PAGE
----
Tips from an army wife, an infantry soldier, and two physicians
I’ve always been a “napper”. Recently, I’ve come to the conclusion that I am a naturally exhausted person. Yes, I’ve had bloodwork done and it comes back with normal results.
I just like to nap and sleep.
Now that I’m an army wife, writing daily, looking after a puppy, and the mother of a busy, “no-napping” toddler, I know a few things about working through exhaustion.
Daily, most of us work through exhaustion. In this fast-paced world, our lives are a blur of caffeine and computers, with minimal downtime.
I’ve begun to accept my perpetual tiredness as a part of my life and found ways to cope with it. After all, I’ll sleep when I’m dead right?
Some of these tips are my own and others are from my husband who was an infantry soldier for 11 years. I’ve also received advice from two of my friends who are very busy physicians.
These people are experts on the topic of working while exhausted.
1. When you know the next day will be a long one – go to bed early
If you have the privilege of knowing that tomorrow is going to be a long day at work, go to bed early. Pop some melatonin and turn in at 8:00 pm at the latest.
I know, it’s tempting to stay up and binge watch Netflix, but your body and mind will thank you for the extra rest the next day.
2. Limit your caffeine intake
Drinking copious amounts of coffee will result in a jittery feeling and energy crash later. If you can, try to limit your coffee intake to one cup a day.
The best time to have your ONE cup of coffee is around 1:00 pm after lunch. Typically, this is when the dreaded afternoon slump hits.
Instead of consuming too much caffeine, drink lots of water and eat small energy-packed snacks and meals. Nuts, fruits and vegetables, and protein bars are good snack choices.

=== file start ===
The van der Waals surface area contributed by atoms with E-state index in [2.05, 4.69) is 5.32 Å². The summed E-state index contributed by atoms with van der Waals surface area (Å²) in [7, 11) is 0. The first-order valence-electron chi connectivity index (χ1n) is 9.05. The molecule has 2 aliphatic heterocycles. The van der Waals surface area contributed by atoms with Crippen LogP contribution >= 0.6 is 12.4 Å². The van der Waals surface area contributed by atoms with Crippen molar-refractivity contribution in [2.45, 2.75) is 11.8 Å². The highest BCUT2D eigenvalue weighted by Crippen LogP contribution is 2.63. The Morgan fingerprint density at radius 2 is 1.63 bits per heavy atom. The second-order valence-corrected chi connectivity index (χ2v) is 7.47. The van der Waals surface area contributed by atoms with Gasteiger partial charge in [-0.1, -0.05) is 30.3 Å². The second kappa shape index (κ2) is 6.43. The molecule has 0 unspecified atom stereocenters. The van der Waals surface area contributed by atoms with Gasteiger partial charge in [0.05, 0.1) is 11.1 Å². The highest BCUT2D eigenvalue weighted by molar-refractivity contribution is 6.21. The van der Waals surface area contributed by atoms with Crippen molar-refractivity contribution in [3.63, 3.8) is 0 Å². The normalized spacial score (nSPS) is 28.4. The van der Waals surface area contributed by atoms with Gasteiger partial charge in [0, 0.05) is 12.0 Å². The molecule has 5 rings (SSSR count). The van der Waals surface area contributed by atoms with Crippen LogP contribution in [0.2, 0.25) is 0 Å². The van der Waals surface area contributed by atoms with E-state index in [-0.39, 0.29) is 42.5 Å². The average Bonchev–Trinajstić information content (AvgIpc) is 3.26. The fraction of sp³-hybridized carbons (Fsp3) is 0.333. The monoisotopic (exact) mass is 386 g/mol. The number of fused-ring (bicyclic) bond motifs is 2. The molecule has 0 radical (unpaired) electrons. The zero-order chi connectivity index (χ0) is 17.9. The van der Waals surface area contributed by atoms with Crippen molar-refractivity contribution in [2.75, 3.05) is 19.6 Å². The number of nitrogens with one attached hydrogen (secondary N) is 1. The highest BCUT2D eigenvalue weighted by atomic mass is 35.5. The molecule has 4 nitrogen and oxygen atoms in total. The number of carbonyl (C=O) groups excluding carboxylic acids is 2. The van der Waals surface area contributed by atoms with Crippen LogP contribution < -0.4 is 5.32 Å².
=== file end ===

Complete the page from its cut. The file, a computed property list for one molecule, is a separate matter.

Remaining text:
Eating healthy and drinking plenty of water is the best way to get through a long, taxing day.
3. Focus on the task at hand
This one is from my husband, who has stayed awake for days at a time without any sleep during military exercises and patrols in Afghanistan.
When I asked him for tips on coping with exhaustion, this is what he had to say:
“Don’t dwell on how tired you are. This is not going to get the job done. Focus on what you are doing and live in the now. Eventually, you will get time to rest but that time is not now, so stop thinking about it!”
This makes sense. For example, if we convince ourselves we are getting a cold, we will start to show signs of being sick.
When you focus on how exhausted you are, you will feel more depleted as a result.
4. Sneak in a cat nap
My friend is a general practitioner with a practice of almost 2000 people. How does he do it? He is a “professional catnapper” according to his girlfriend.
He can lay down, immediately fall asleep, and wake up in ten minutes, completely refreshed.
A catnap will energize you but a long nap may make you feel worse. I’ve woken up after long naps thinking I’m 7-years-old again and missed the school bus. That’s not refreshing, it’s scary!
You can even nap in your car on your lunch break! Recline your seat, set an alarm, and close your eyes.
5. Take Vitamin D
According to my friend, who is an emergency room doctor, Vitamin D is a supplement that most of us should be taking.
Vitamin D has many benefits and it really boosts your energy level when taken on a regular basis. It assists your immune system to function normally.
For maximum Vitamin D absorption, take your supplement with a full meal. Since it is a fat-soluble vitamin, it is best absorbed when taken with a high-fat meal.
Please consult your doctor before taking any new supplements or medications.
6. Turn down the heat
Being cold keeps us awake for longer. My husband has said that the colder the weather was, the easier it was to stay awake during his military deployments.
If you find yourself nodding off at your desk, peel off those layers! If it is cold outside, try a brisk walk in the elements.
If you’re at home and nodding off, sneak away for a cool shower for a fast wake up.
Most of these tips involve looking after your body.
If you are burning the candle at both ends, you will eventually deplete yourself. I know this through experience.
Working through exhaustion can be taxing but the feeling of knowing you got through the day successfully is satisfying.
You made it out alive, pat yourself on the back, and relax!
“The vision of a champion is someone who is bent over, drenched in sweat, at the point of exhaustion, when no one else is watching.”-Anson Dorrance
Amy Cottreau is a freelance writer who hails from a small city in Atlantic Canada. She enjoys interacting with fellow writers, dreaming of ideas for her next article, and researching a myriad of topics.